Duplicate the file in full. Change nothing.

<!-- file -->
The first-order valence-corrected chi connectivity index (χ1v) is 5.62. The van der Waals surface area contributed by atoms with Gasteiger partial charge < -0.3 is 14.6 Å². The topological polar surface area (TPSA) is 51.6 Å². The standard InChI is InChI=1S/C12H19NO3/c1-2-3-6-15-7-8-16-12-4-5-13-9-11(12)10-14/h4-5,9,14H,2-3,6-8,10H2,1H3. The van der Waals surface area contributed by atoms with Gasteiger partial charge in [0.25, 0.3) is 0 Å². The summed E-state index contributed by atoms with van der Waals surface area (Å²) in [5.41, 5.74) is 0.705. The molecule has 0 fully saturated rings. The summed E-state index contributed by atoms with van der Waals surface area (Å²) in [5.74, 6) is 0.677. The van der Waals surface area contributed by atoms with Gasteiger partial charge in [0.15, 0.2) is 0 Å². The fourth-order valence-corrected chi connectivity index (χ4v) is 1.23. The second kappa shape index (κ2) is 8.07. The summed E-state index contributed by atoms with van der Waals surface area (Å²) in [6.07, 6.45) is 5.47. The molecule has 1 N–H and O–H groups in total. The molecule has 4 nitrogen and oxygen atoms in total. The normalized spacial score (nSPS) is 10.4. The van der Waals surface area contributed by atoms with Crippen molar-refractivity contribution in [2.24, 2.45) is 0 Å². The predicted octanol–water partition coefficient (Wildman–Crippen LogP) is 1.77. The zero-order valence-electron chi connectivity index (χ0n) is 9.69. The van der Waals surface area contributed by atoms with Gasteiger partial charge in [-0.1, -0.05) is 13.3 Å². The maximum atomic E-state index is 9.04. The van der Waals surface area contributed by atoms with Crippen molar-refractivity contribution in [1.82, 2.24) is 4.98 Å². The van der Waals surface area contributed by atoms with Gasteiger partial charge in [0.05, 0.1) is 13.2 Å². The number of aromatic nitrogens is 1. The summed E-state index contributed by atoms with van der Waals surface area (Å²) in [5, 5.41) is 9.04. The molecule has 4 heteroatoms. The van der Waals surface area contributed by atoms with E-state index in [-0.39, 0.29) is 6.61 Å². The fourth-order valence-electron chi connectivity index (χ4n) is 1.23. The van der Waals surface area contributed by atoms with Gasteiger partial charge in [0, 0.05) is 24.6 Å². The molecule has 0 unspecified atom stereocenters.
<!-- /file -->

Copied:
The first-order valence-corrected chi connectivity index (χ1v) is 5.62. The van der Waals surface area contributed by atoms with Gasteiger partial charge < -0.3 is 14.6 Å². The topological polar surface area (TPSA) is 51.6 Å². The standard InChI is InChI=1S/C12H19NO3/c1-2-3-6-15-7-8-16-12-4-5-13-9-11(12)10-14/h4-5,9,14H,2-3,6-8,10H2,1H3. The van der Waals surface area contributed by atoms with Gasteiger partial charge in [0.25, 0.3) is 0 Å². The summed E-state index contributed by atoms with van der Waals surface area (Å²) in [5.41, 5.74) is 0.705. The molecule has 0 fully saturated rings. The summed E-state index contributed by atoms with van der Waals surface area (Å²) in [5.74, 6) is 0.677. The van der Waals surface area contributed by atoms with Gasteiger partial charge in [0.15, 0.2) is 0 Å². The fourth-order valence-corrected chi connectivity index (χ4v) is 1.23. The second kappa shape index (κ2) is 8.07. The summed E-state index contributed by atoms with van der Waals surface area (Å²) in [6.07, 6.45) is 5.47. The molecule has 1 N–H and O–H groups in total. The molecule has 4 nitrogen and oxygen atoms in total. The normalized spacial score (nSPS) is 10.4. The van der Waals surface area contributed by atoms with Crippen molar-refractivity contribution in [2.24, 2.45) is 0 Å². The predicted octanol–water partition coefficient (Wildman–Crippen LogP) is 1.77. The zero-order valence-electron chi connectivity index (χ0n) is 9.69. The van der Waals surface area contributed by atoms with Gasteiger partial charge in [-0.1, -0.05) is 13.3 Å². The maximum atomic E-state index is 9.04. The van der Waals surface area contributed by atoms with Crippen molar-refractivity contribution in [1.82, 2.24) is 4.98 Å². The van der Waals surface area contributed by atoms with Gasteiger partial charge in [0.05, 0.1) is 13.2 Å². The number of aromatic nitrogens is 1. The summed E-state index contributed by atoms with van der Waals surface area (Å²) in [5, 5.41) is 9.04. The molecule has 4 heteroatoms. The van der Waals surface area contributed by atoms with E-state index in [-0.39, 0.29) is 6.61 Å². The fourth-order valence-electron chi connectivity index (χ4n) is 1.23. The van der Waals surface area contributed by atoms with Gasteiger partial charge in [0, 0.05) is 24.6 Å². The molecule has 0 unspecified atom stereocenters.